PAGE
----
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Fermenting with tap water

post #1 of 5
Thread Starter 

I know it is "ideal" to use tap water that has been sitting out overnight to de-chlorinate the water.   The thing I was thinking about was "why does it matter" if you are fermenting for 5 days anyway?

 

If I put feed into tap water and stir it daily, by approx 12 hours or so the chlorine will evaporate and the fermentation process will start anyway.  Especially since I use a series of buckets and stir the oldest feed daily then use then stir the newest with the same spoon.

 

Wouldn't this work fine?  They natural bacteria and yeast certainly will "spread" through the spoon and the chlorine will be gone wouldn't it?

 

This is about time for me, as I am filling 2 - 5 gallon buckets of feed a day.

post #2 of 5

you think the chlorine travels up through the mash as well as it does a plain open bucket of water?

post #3 of 5
No the water does not dechlorinate once the feed is added. The chlorine holds to the feed. Boil your water first or let it sit. Or just use chlorinated water. I'm sure the water they drink is the same isn't it.
post #4 of 5
Quote:
Originally Posted by yeshuaisiam View Post
 

I know it is "ideal" to use tap water that has been sitting out overnight to de-chlorinate the water.   The thing I was thinking about was "why does it matter" if you are fermenting for 5 days anyway?

 

If I put feed into tap water and stir it daily, by approx 12 hours or so the chlorine will evaporate and the fermentation process will start anyway.  Especially since I use a series of buckets and stir the oldest feed daily then use then stir the newest with the same spoon.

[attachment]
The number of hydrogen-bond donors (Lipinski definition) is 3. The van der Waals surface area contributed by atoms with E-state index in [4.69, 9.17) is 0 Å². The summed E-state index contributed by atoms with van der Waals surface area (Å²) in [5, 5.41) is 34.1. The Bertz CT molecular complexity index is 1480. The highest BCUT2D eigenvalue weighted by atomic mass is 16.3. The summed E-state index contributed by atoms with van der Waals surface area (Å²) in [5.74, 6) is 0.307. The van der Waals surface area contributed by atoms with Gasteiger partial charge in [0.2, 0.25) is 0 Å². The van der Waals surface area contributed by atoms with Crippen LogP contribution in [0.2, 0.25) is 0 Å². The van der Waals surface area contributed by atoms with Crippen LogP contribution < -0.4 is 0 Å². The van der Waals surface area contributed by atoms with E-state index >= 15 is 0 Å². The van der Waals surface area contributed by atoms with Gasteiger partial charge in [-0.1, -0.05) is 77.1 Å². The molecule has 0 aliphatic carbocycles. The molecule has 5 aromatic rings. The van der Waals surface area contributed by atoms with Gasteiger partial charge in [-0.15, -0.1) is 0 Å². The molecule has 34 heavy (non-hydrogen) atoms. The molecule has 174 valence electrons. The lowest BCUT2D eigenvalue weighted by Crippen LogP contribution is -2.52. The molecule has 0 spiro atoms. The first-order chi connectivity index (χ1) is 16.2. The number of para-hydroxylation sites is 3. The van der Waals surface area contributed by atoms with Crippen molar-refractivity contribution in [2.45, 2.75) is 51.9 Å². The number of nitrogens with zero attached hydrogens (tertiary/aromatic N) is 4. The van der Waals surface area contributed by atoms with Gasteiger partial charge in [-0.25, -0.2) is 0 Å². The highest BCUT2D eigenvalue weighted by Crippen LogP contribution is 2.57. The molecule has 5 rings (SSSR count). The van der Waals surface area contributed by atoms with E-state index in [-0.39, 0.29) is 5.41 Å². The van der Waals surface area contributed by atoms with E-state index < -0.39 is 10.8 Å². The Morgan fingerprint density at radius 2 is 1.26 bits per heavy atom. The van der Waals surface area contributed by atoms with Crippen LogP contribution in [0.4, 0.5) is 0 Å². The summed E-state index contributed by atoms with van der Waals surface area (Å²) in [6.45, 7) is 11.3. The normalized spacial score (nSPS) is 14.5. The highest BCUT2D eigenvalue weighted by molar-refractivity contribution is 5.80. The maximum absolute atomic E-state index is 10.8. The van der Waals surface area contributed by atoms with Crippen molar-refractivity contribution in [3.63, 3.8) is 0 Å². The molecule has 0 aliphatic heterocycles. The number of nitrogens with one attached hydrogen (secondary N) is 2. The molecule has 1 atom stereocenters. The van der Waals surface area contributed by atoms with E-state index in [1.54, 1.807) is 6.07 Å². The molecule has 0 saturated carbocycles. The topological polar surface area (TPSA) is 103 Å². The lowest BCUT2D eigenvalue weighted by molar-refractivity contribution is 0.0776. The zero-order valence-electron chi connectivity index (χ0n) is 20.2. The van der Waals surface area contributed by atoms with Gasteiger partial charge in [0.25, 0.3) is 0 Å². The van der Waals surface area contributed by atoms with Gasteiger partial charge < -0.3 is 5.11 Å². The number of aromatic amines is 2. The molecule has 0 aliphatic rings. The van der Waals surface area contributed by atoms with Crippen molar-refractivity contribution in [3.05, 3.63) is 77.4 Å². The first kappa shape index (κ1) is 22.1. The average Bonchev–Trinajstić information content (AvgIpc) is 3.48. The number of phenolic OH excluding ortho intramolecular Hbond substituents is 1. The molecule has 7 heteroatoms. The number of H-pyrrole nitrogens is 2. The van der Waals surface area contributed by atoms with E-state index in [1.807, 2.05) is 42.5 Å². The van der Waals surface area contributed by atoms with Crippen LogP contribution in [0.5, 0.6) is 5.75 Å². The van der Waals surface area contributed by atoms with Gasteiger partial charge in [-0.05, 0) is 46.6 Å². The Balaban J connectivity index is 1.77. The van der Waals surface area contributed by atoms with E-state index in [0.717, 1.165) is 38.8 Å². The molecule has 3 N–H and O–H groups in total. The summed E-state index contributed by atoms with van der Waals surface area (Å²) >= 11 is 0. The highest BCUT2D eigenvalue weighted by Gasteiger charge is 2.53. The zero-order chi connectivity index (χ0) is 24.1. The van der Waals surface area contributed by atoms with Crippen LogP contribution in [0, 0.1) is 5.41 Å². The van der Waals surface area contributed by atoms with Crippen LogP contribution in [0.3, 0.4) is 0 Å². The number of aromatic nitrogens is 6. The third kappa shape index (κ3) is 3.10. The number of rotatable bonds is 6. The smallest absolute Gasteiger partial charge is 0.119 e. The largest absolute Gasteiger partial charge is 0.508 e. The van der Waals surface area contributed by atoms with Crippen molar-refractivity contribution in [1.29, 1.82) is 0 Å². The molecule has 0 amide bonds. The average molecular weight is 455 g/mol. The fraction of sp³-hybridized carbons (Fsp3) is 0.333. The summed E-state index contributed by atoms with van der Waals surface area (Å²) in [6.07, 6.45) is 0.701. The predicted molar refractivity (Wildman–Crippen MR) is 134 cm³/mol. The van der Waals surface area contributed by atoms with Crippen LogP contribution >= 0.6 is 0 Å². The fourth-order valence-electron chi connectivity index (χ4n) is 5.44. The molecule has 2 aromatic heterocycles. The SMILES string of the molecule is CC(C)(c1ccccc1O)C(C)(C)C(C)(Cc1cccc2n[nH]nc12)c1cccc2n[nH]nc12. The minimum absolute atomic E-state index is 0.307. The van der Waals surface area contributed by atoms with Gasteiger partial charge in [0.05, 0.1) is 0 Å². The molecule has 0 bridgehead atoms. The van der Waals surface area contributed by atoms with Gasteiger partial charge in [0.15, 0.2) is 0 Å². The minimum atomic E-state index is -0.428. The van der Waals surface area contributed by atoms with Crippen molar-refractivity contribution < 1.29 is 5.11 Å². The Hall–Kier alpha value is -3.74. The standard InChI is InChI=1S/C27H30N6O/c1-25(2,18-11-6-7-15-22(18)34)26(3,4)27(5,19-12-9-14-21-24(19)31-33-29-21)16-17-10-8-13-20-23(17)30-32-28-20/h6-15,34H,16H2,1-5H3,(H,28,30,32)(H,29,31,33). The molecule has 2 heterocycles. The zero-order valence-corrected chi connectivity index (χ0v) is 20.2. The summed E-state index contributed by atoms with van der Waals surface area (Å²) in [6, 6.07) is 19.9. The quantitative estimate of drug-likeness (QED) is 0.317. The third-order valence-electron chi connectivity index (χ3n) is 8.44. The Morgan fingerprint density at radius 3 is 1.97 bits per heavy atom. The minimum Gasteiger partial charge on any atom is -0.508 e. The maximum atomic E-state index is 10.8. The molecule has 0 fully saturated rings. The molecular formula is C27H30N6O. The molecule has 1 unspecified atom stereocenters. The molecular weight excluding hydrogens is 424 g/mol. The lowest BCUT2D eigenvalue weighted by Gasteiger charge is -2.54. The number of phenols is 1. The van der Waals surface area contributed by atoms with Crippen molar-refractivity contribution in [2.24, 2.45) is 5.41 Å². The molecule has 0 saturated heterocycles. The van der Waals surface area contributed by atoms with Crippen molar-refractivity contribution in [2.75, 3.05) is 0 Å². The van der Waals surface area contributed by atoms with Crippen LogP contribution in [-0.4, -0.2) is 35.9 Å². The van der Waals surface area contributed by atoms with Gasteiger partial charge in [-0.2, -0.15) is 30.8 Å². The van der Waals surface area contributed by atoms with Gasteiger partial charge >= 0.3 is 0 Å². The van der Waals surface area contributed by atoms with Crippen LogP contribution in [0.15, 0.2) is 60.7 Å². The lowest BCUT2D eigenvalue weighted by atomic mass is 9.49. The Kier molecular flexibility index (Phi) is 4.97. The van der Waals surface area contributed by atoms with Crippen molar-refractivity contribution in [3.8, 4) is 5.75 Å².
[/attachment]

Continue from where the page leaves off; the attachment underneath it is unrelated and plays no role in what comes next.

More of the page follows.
Wouldn't this work fine?  They natural bacteria and yeast certainly will "spread" through the spoon and the chlorine will be gone wouldn't it?

 

This is about time for me, as I am filling 2 - 5 gallon buckets of feed a day.

If you're getting a good ferment, and are satisfied with it, you don't need to change anything about your process.  If your ferment takes a while to get going, then you might try an experiment:  Start 2 very small batches in a couple of qt jars in your kitchen.  Use water at the same temp, one jar with fresh tap water, and an other jar with water that has had overnight to gas the chlorine off.  Most treated water sources are now using chloramine, which is more stable and takes longer to gas off.  Compare the time to process both batches as well as the quality of each batch.  Are you holding back some of your ferment to "seed" your next batch each time??

Jesus Christ is my pilot.

My husband of 41 years is my best friend and co-pilot.

Enjoying my gardens.  My flock are my garden helpers.

Breeding a winter hearty flock with small combs and colored eggs.

Favorite breeds:  Dominique and EE.  Hatching addict.

 

http://www.backyardchickens.com/t/1084432/egg-gender-selection-survey

http://www.backyardchickens.com/t/1013154/byc-member-interview-laz...

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Jesus Christ is my pilot.

My husband of 41 years is my best friend and co-pilot.

Enjoying my gardens.  My flock are my garden helpers.

Breeding a winter hearty flock with small combs and colored eggs.

Favorite breeds:  Dominique and EE.  Hatching addict.

 

http://www.backyardchickens.com/t/1084432/egg-gender-selection-survey

http://www.backyardchickens.com/t/1013154/byc-member-interview-laz...

Reply
post #5 of 5
Thread Starter 

Yes, every day I stir the feed and use the same spoon for each bucket.  I transfer like 3 tablespoons each time to other buckets so everything is slopped together.

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